How can we find the length of the median, $m$m, given the length of the three sides of a $\triangle ABC$△ABC $a,b$a,b and $c$c?
HINT for STEP 1 - Can you turn $\triangle ABC$△ABC into a parallelogram $ABA'C$ABA′C? Try this first, then read on to see how you went.
By using $\triangle ABC$△ABC and recognising that this forms exactly half of the parallelogram, we copy the triangle and rotate it 180 degrees.
This results in the following parallelogram.
From here can you identify all the equalities and similarities that exist? There are a lot! Being able to identify these really helps in trying to construct proofs or logical arguments. Particularly can you see the lengths of the $2$2 diagonals?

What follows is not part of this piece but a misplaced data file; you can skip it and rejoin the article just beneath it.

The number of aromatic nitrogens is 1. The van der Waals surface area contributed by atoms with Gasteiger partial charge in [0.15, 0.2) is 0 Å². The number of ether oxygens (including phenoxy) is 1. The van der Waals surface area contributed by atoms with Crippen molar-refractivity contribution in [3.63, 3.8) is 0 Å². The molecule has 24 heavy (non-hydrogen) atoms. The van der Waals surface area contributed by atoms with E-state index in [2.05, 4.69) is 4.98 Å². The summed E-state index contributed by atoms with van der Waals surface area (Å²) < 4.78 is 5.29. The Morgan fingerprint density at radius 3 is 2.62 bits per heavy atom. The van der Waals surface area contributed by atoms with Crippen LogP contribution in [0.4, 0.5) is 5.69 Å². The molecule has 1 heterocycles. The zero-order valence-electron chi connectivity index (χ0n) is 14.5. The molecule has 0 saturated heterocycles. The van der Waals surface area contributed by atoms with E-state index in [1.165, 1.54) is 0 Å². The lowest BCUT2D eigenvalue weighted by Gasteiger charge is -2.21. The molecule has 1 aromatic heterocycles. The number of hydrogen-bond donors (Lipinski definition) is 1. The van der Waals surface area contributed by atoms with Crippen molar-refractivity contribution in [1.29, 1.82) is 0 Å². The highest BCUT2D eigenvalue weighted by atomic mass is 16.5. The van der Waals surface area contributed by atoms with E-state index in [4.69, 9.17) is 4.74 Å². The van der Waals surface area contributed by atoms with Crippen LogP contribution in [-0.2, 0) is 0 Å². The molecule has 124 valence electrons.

We can see that the diagonal $BC$BC has length $a$a, as we were told the lengths in the original statement. Also we can see the diagonal $AA'$AA′ has length $2m$2m.
There is a property of parallelograms that states that the sum of squares of the sides of a parallelogram is equal to the sum of the squares of the diagonals, (if you wish to see this proof go here).
So we can say then that $(2m)^2+a^2=2b^2+2c^2$(2m)2+a2=2b2+2c2
This means that the length of the median, m is
We can follow the same process and find the medians $m_b$mb, and $m_c$mc. Can you find these expressions? Try this before continuing on to check your answer.
What is the sum of the squares of the medians?
Whilst this doesn't really have any real life applications, it is a rather neat result. That for any triangle, the sum of the squares of the medians is 3 quarters of the sum of the squares of the sides.
Determine, through investigation, some characteristics and properties of geometric figures